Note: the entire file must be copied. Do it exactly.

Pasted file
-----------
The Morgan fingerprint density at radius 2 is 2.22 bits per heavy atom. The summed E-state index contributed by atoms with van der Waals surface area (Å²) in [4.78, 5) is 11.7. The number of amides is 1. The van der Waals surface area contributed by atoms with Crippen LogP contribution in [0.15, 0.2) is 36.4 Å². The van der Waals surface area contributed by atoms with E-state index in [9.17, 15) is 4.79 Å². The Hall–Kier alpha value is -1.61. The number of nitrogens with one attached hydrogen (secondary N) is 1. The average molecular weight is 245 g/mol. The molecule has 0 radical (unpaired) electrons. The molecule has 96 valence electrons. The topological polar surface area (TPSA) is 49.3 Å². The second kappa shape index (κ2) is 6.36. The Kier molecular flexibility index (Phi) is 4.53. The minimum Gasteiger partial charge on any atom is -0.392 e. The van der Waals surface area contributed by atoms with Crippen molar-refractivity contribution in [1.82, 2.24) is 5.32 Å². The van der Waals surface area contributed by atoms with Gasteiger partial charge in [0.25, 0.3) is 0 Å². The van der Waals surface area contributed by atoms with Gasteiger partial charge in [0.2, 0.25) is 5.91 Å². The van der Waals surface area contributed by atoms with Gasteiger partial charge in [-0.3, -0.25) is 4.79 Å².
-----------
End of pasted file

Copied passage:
The Morgan fingerprint density at radius 2 is 2.22 bits per heavy atom. The summed E-state index contributed by atoms with van der Waals surface area (Å²) in [4.78, 5) is 11.7. The number of amides is 1. The van der Waals surface area contributed by atoms with Crippen LogP contribution in [0.15, 0.2) is 36.4 Å². The van der Waals surface area contributed by atoms with E-state index in [9.17, 15) is 4.79 Å². The Hall–Kier alpha value is -1.61. The number of nitrogens with one attached hydrogen (secondary N) is 1. The average molecular weight is 245 g/mol. The molecule has 0 radical (unpaired) electrons. The molecule has 96 valence electrons. The topological polar surface area (TPSA) is 49.3 Å². The second kappa shape index (κ2) is 6.36. The Kier molecular flexibility index (Phi) is 4.53. The minimum Gasteiger partial charge on any atom is -0.392 e. The van der Waals surface area contributed by atoms with Crippen molar-refractivity contribution in [1.82, 2.24) is 5.32 Å². The van der Waals surface area contributed by atoms with Gasteiger partial charge in [0.25, 0.3) is 0 Å². The van der Waals surface area contributed by atoms with Gasteiger partial charge in [0.2, 0.25) is 5.91 Å². The van der Waals surface area contributed by atoms with Gasteiger partial charge in [-0.3, -0.25) is 4.79 Å².